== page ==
An unincorporated territory, a Mini, and some wild roads
Setting the Pace in Puerto Rico: Mini Paceman S All4
Puerto Rico is a peculiar place. It’s not an American state but is under U.S. law. It’s only 100 miles by 35 miles but has a thriving car culture. Though it feels a world away, it’s only three and a half hours from JFK. This land of contradiction was the perfect place to experience the new Mini Paceman ($24,000 Base), which at first glance appears to be a small version of Mini’s largest offering.
Since 1959, Mini Cooper has stood for classic styling, small size and exciting handling. In 2001 they came to the U.S. market under new owner BMW and in 2010 launched a new model: the Countryman. Some said it was too cartoonish to be taken seriously and too pricey to be casual, and though it looked like a mix of crossover SUV and four-door compact, it was neither.
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The Paceman is essentially an adaptation of the Countryman: a performance version comes as a 1.6-liter hardtop with 121 hp, the turbo “S” version brings 181 hp, and of course the full-force John Cooper Works raises it to 208 hp. It’s slightly longer and lower with sport seats (2+2 seating) and standard sport suspension, as well as a sloping roofline and rising belt line — which Mini calls “design with bite” — and gives a wedge look not dissimilar to the Nissan Juke or the Evoque, which Mini sees as competitors in this class. Admittedly, the Evoque comparison is a bit of a stretch, but the truth is that there is nothing quite like the Paceman on the market. It’s almost an answer to a question that nobody asked. But in a good way.
The first thing you notice upon entering the Paceman — other than the leather and cloth “hot cross” patterned seats bringing 80s music video swag to the table — is the crisp 6.5-inch display integrated into the speedometer in the center stack. This houses the infotainment system, which offers everything from nav to twitter feeds and album artwork via the Mini Connected app; it’s controlled by a convenient joystick near the shifter. There is a ton of room in the front, and the rear seats are comfortable with their 2+2 set up providing ample leg and head room. This, however, steals desired cargo room from the trunk.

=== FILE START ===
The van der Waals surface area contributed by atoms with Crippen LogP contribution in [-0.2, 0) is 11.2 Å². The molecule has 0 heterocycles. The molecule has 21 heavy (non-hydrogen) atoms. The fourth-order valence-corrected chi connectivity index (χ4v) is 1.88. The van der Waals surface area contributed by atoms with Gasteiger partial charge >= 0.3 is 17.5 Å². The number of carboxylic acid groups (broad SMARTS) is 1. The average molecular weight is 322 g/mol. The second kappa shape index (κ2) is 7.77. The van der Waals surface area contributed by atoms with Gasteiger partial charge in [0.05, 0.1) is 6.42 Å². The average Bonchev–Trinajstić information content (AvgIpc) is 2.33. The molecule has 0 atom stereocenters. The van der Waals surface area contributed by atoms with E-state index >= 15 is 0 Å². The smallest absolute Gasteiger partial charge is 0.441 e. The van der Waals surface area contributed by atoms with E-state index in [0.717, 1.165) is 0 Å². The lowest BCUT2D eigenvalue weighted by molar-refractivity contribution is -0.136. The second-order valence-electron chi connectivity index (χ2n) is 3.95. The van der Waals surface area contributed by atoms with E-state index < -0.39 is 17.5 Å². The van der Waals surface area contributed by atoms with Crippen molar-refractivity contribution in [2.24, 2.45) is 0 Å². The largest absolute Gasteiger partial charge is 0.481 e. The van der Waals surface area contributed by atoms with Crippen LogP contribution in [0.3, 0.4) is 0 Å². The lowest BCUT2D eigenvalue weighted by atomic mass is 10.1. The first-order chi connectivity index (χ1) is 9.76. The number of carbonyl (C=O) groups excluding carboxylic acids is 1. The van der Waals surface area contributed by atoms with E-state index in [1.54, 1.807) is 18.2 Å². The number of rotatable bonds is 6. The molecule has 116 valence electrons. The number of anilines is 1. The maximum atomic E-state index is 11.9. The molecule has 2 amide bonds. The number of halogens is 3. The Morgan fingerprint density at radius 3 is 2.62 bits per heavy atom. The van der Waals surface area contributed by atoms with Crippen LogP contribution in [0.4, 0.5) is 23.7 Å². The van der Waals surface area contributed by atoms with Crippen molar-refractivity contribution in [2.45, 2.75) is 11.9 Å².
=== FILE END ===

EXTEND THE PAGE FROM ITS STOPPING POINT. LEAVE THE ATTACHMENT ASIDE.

The best place to test this kind of car, logically, is on the rainforest backroads of Puerto Rico. So after landing in San Juan, then puddle jumping to Ponce on the south side of the island, we hopped in our optioned-out $35,000 Mini Paceman S All4 and headed to Hacienda Pomarrosa, a local coffee plantation. I say “we tested”, but truly, the roads did all the testing for us. Potholes the size of paint buckets, steep corners so tight that semi-trucks just honked the whole way to warn us they were taking both lanes, and road hazards including chickens, dogs (we yelled “mas perros” every time) and wild horses made this quite a course in agile driving.
After two hours on roads that made the Tail of the Dragon seem tame, in a car with rally racing in its past, we could attest that the characteristic go-kart handling and balance are still present in this new Mini. Acceleration was strong, with the 181 hp taking us to 60 in about 7 seconds (we could only experience this upon leaving the twisties and hitting the highway en route to the airport in San Juan). The steering felt classically tight; the 1.6-liter turbo gave a muffled but noticeable note with hard acceleration; the (standard) sport suspension was excellent at keeping tire to road in the rainforest twists and turns, though it did become annoying on bad pavement at speed.
The presence of this car in Mini’s lineup is a statement about their consumer: They’re willing to pay a little (a lot) more than the average two-door hatch costs in order to maintain driving enjoyment and have a well-made vehicle with decent fuel economy (31 mpg) that is more fashion than practicality. Hey, it works for runways. Why not roadways?